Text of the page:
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Rediscovering York County’s “lost” Civil War/UGRR sites

  • Our shared history is not simply a matter of learning about past events through books, videos, and other media
  • It’s also about exploring the actual ground, buildings, and sites in search of meaning from the past and lessons for today.
  • Tramping York County’s 900+ square miles yields a greater appreciation for what happened here.

Those words come from the first slide of a PowerPoint presentation that Jim McClure and I gave recently for the York Civil War Round Table. It has been said that “all roads lead to York.” And that is precisely why York County played such an important role in both the Underground Railroad and the Civil War, especially during the Gettysburg Campaign. Many highways, an important railroad, a river, and canals all led travelers, settlers, businessman, vacationers, freedom seekers, and, yes, even an invading army into the county.

Many of the sites associated with the Underground Railroad are well known and documented. They include the William C. Goodridge Freedom Center and Underground Railroad Museum, as well as the privately-owned Willis House, now a venue for weddings and events. The Mifflin house in Hellam Township northwest of Wrightsville has been in the news repeatedly in recent years because of the multi-faceted efforts to save the structure and some of the surrounding farmland, a key part of the rapidly disappearing Wrightsville battlefield, the second-largest military engagement in York County history.

Jacob S. Altland house (photo by Dr. Thomas Mingus)

Likewise, several Civil War sites remain — for example, the farmhouse where Chief Burgess David Small, York businessman A.B. Farquhar, and three other civic leaders negotiated York’s surrender with Confederate Brig. Gen. John Brown Gordon still stands in Farmers. The former Central Hotel, a key landmark in the Battle of Hanover and the HQ of Union Brig. Gen. H. Judson Kilpatrick towers over the town’s center square. [A wartime image is the first photo in this blog post.]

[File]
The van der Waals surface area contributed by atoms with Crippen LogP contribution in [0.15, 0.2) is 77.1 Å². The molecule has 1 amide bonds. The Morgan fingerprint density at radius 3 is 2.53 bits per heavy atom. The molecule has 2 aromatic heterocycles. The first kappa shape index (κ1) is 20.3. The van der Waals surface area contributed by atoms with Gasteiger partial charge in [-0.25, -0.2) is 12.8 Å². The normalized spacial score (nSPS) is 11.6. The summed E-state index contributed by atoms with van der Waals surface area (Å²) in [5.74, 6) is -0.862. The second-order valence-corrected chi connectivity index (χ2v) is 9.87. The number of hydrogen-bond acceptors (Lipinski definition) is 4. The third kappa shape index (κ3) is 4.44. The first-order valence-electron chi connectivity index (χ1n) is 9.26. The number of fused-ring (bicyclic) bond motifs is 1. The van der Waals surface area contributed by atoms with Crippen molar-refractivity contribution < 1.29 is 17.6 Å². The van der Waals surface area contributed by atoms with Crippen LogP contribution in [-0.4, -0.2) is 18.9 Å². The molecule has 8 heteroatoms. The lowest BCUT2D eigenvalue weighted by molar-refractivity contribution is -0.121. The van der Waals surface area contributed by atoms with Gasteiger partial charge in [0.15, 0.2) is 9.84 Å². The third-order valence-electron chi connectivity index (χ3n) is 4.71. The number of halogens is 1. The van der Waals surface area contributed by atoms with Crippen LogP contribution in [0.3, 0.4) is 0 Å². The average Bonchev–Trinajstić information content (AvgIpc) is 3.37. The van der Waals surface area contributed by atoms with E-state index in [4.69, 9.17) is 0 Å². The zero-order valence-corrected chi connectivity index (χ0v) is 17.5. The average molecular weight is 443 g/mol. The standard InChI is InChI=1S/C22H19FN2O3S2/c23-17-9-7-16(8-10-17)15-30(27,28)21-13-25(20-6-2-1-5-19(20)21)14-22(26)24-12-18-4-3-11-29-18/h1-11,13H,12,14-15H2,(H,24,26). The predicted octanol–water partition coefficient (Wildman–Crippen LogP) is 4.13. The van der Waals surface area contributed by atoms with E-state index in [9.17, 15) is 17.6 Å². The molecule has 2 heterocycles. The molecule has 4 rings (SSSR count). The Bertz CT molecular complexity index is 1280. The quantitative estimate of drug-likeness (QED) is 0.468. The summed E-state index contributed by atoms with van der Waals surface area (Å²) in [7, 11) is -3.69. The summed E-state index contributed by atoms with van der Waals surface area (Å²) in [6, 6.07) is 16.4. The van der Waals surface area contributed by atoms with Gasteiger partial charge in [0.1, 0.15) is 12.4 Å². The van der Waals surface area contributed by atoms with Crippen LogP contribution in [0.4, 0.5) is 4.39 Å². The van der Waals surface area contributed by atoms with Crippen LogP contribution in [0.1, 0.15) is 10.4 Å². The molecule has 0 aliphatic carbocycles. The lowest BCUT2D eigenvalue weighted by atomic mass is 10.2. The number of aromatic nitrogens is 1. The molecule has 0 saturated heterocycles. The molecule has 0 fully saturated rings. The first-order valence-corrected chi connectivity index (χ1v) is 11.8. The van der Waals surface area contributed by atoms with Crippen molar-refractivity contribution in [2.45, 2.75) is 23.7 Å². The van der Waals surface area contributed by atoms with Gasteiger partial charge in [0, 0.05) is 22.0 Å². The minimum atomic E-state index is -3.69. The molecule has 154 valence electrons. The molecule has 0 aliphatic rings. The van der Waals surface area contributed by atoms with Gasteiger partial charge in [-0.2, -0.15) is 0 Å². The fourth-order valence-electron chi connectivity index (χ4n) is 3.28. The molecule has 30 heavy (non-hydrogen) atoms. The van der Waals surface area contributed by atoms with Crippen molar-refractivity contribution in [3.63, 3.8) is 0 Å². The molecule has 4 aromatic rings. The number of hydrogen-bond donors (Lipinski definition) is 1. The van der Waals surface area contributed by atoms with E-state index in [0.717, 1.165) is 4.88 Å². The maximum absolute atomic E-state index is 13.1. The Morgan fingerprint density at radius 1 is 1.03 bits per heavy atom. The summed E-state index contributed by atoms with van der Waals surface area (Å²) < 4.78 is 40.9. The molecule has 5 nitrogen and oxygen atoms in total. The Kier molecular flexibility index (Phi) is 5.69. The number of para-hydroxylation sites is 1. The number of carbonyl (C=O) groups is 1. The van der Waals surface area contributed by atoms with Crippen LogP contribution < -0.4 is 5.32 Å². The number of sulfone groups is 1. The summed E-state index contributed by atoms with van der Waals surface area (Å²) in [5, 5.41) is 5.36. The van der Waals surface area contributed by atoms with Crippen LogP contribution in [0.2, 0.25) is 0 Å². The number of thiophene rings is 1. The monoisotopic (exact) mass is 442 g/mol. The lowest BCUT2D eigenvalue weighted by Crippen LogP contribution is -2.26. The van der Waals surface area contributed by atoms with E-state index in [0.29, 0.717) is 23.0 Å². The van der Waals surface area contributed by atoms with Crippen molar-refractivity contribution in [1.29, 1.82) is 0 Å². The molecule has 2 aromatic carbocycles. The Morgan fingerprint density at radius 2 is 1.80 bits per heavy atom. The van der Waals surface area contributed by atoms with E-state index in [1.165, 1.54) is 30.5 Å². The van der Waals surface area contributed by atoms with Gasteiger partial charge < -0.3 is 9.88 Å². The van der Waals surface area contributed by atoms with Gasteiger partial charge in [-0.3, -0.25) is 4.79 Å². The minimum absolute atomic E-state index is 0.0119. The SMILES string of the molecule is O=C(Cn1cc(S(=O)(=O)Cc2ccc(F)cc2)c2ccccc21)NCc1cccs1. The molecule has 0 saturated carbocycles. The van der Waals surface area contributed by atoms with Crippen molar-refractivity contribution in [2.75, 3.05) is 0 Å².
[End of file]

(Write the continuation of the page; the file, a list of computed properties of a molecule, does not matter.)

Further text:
However, many sites are lost, forgotten, or rarely discussed or visited.

Here are some of them, as adapted from Jim’s and my talk.


Camp Road, off of Whitcraft Road north of Stewartstown Road, dead ends at I-83. This obscure lane in Shrewsbury Township once led to the home of Samuel and Mariam Berry, conductors in the Underground Railroad in the late 1840s and early 1850s. Their daughter Amanda wrote extensively about the couple’s challenges and successes in helping freedom seekers.

Reuben Becker Jr. painted this depiction of Jeb Stuart’s narrow escape during the battle of Hanover. (Scott Mingus photo; painting is at Guthrie Library)

Confederate Maj. Gen. Jeb Stuart and an aide had to jump their horses over a wide ditch/stream to escape Union cavalry during the June 16 battle of Hanover. That ditch, now shallower and narrower, still exists north of Westminster Road in the suburbs on the south side of Hanover.

Here is a list of those sites that Jim and I discussed, with approximate locations for those of you who may wish to explore these on your own. Note that some of these places are not open to the public, but they were once a part of YorkCo’s Civil War or UGRR story.

  • Samuel and Mariam Berry house (off of Oakwood Lane / Camp Road between the Susquehanna Trail and Whitcraft Road)
  • Ezekiel and Eliza Baptist house (along Steinhour Road in Newberry Township)
  • Prigg v. Pennsylvania – Morgan site (off of Blain Road near Kyleville south of Airville)
  • Unknown Civil War soldier at Emig’s Grove Campgrounds (privately owned and inaccessible without permission; off of Forge Hill Road east of N. George Street in Manchester)
  • Pennville – Stuart’s jump, last slave, etc. (intersection of Westminster Road and Frederick Street south of Hanover)
  • Fetrow murder (Garriston Road south of Lewisberry Road)
  • Unknown Confederate grave at Accomac and other Confederate markers (River Road a mile north of Accomac Inn; there is also a grave marker in Prospect Hill Cemetery near the office)
  • Horse Thief Lane near Hanover (off of Baltimore Pike south of Hanover)
  • Surrender House at Farmers (off of Locust Lane just south of US 30)
  • Flag pole in Centre Square (intersection of Market and George streets in downtown York)
  • P.A. Small’s house in York (the former Lafayette Club across from the Yorktowne Hotel on E. Market St.)
  • Lebanon Cemetery (N. George Street in North York)
  • Memorial for Black fighting man at Wrightsville (at Mount Pisgah Cemetery off of Mulberry St.)
  • ‘Burned Bridge’ in Columbia (Front Street)
  • Detter’s Mill (off of Harmony Grove Rd. northwest of Dover in Warrington Township; six locals who lost horses to the Rebels murdered a Black man associated with the Confederate forces that passed through the region)
  • Mifflin House (Hybla Lane west of Wrightsville)
  • Civil War rifle pits (on private property near the Black Bridge; others are on private property north of Nixon Park).

To read about York County’s Civil War history, pick up a copy of Jim’s and my various books on the subject. Here’s one example.